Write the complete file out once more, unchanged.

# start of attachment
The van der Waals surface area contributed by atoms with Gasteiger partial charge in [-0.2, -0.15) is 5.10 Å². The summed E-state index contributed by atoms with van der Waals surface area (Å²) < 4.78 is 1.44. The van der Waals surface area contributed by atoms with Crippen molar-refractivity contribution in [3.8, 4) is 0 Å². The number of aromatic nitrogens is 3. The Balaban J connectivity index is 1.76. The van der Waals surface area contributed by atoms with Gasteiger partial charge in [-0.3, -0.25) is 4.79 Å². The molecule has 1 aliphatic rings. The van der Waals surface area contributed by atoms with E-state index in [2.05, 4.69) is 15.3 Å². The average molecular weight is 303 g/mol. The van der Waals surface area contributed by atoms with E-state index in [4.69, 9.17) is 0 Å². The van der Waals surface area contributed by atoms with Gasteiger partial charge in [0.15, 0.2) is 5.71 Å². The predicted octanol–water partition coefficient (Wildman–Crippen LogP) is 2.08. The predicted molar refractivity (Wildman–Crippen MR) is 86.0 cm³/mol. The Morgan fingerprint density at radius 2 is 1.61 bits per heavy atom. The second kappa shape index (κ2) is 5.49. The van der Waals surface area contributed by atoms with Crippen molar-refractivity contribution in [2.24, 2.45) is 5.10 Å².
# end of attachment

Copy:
The van der Waals surface area contributed by atoms with Gasteiger partial charge in [-0.2, -0.15) is 5.10 Å². The summed E-state index contributed by atoms with van der Waals surface area (Å²) < 4.78 is 1.44. The van der Waals surface area contributed by atoms with Crippen molar-refractivity contribution in [3.8, 4) is 0 Å². The number of aromatic nitrogens is 3. The Balaban J connectivity index is 1.76. The van der Waals surface area contributed by atoms with Gasteiger partial charge in [-0.3, -0.25) is 4.79 Å². The molecule has 1 aliphatic rings. The van der Waals surface area contributed by atoms with E-state index in [2.05, 4.69) is 15.3 Å². The average molecular weight is 303 g/mol. The van der Waals surface area contributed by atoms with E-state index in [4.69, 9.17) is 0 Å². The van der Waals surface area contributed by atoms with Gasteiger partial charge in [0.15, 0.2) is 5.71 Å². The predicted octanol–water partition coefficient (Wildman–Crippen LogP) is 2.08. The predicted molar refractivity (Wildman–Crippen MR) is 86.0 cm³/mol. The Morgan fingerprint density at radius 2 is 1.61 bits per heavy atom. The second kappa shape index (κ2) is 5.49. The van der Waals surface area contributed by atoms with Crippen molar-refractivity contribution in [2.24, 2.45) is 5.10 Å².